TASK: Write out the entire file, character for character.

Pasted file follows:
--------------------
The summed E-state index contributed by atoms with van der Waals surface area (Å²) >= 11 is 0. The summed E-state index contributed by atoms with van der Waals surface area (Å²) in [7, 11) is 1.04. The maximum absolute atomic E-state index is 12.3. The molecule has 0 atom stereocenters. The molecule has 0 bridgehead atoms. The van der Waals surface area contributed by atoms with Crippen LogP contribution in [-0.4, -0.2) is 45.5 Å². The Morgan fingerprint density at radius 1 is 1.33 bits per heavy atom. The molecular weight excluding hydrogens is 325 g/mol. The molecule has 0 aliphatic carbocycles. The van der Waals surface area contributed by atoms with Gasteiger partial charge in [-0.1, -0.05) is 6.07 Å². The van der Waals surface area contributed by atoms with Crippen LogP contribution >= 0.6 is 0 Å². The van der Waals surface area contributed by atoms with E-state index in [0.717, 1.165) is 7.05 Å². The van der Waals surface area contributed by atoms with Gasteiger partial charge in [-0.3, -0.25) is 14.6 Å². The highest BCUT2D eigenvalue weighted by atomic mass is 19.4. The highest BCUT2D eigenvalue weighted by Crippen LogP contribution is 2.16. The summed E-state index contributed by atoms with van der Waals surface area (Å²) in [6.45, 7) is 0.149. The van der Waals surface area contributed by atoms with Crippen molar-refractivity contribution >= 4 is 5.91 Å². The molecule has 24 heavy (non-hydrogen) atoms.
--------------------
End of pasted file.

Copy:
The summed E-state index contributed by atoms with van der Waals surface area (Å²) >= 11 is 0. The summed E-state index contributed by atoms with van der Waals surface area (Å²) in [7, 11) is 1.04. The maximum absolute atomic E-state index is 12.3. The molecule has 0 atom stereocenters. The molecule has 0 bridgehead atoms. The van der Waals surface area contributed by atoms with Crippen LogP contribution in [-0.4, -0.2) is 45.5 Å². The Morgan fingerprint density at radius 1 is 1.33 bits per heavy atom. The molecular weight excluding hydrogens is 325 g/mol. The molecule has 0 aliphatic carbocycles. The van der Waals surface area contributed by atoms with Gasteiger partial charge in [-0.1, -0.05) is 6.07 Å². The van der Waals surface area contributed by atoms with Crippen LogP contribution >= 0.6 is 0 Å². The van der Waals surface area contributed by atoms with E-state index in [0.717, 1.165) is 7.05 Å². The van der Waals surface area contributed by atoms with Gasteiger partial charge in [-0.3, -0.25) is 14.6 Å². The highest BCUT2D eigenvalue weighted by atomic mass is 19.4. The highest BCUT2D eigenvalue weighted by Crippen LogP contribution is 2.16. The summed E-state index contributed by atoms with van der Waals surface area (Å²) in [6.45, 7) is 0.149. The van der Waals surface area contributed by atoms with Crippen molar-refractivity contribution >= 4 is 5.91 Å². The molecule has 24 heavy (non-hydrogen) atoms.